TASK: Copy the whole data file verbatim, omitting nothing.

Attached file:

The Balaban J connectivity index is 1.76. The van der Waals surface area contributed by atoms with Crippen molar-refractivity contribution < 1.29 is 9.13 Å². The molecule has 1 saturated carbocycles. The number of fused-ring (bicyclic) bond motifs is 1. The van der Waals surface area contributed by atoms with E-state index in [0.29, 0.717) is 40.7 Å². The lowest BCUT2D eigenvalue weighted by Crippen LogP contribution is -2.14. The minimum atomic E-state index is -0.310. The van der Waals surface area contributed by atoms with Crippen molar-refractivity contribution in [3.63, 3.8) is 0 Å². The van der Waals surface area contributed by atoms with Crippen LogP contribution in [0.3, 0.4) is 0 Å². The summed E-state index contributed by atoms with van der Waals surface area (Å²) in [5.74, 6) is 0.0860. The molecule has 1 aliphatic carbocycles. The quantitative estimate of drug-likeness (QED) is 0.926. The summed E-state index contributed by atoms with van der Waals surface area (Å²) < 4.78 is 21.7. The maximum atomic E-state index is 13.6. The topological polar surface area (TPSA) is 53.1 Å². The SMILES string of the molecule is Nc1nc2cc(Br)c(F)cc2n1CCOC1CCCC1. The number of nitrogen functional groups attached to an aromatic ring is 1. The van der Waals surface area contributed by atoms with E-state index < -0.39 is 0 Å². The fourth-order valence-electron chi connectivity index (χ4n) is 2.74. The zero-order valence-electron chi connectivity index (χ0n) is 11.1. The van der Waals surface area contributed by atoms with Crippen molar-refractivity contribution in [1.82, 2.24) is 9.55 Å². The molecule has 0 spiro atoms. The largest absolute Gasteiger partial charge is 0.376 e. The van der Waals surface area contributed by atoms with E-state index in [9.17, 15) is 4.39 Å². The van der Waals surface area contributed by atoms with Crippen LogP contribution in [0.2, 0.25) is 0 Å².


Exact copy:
The Balaban J connectivity index is 1.76. The van der Waals surface area contributed by atoms with Crippen molar-refractivity contribution < 1.29 is 9.13 Å². The molecule has 1 saturated carbocycles. The number of fused-ring (bicyclic) bond motifs is 1. The van der Waals surface area contributed by atoms with E-state index in [0.29, 0.717) is 40.7 Å². The lowest BCUT2D eigenvalue weighted by Crippen LogP contribution is -2.14. The minimum atomic E-state index is -0.310. The van der Waals surface area contributed by atoms with Crippen molar-refractivity contribution in [3.63, 3.8) is 0 Å². The van der Waals surface area contributed by atoms with Crippen LogP contribution in [0.3, 0.4) is 0 Å². The summed E-state index contributed by atoms with van der Waals surface area (Å²) in [5.74, 6) is 0.0860. The molecule has 1 aliphatic carbocycles. The quantitative estimate of drug-likeness (QED) is 0.926. The summed E-state index contributed by atoms with van der Waals surface area (Å²) < 4.78 is 21.7. The maximum atomic E-state index is 13.6. The topological polar surface area (TPSA) is 53.1 Å². The SMILES string of the molecule is Nc1nc2cc(Br)c(F)cc2n1CCOC1CCCC1. The number of nitrogen functional groups attached to an aromatic ring is 1. The van der Waals surface area contributed by atoms with E-state index < -0.39 is 0 Å². The fourth-order valence-electron chi connectivity index (χ4n) is 2.74. The zero-order valence-electron chi connectivity index (χ0n) is 11.1. The van der Waals surface area contributed by atoms with Crippen molar-refractivity contribution in [1.82, 2.24) is 9.55 Å². The molecule has 0 spiro atoms. The largest absolute Gasteiger partial charge is 0.376 e. The van der Waals surface area contributed by atoms with E-state index in [9.17, 15) is 4.39 Å². The van der Waals surface area contributed by atoms with Crippen LogP contribution in [0.2, 0.25) is 0 Å².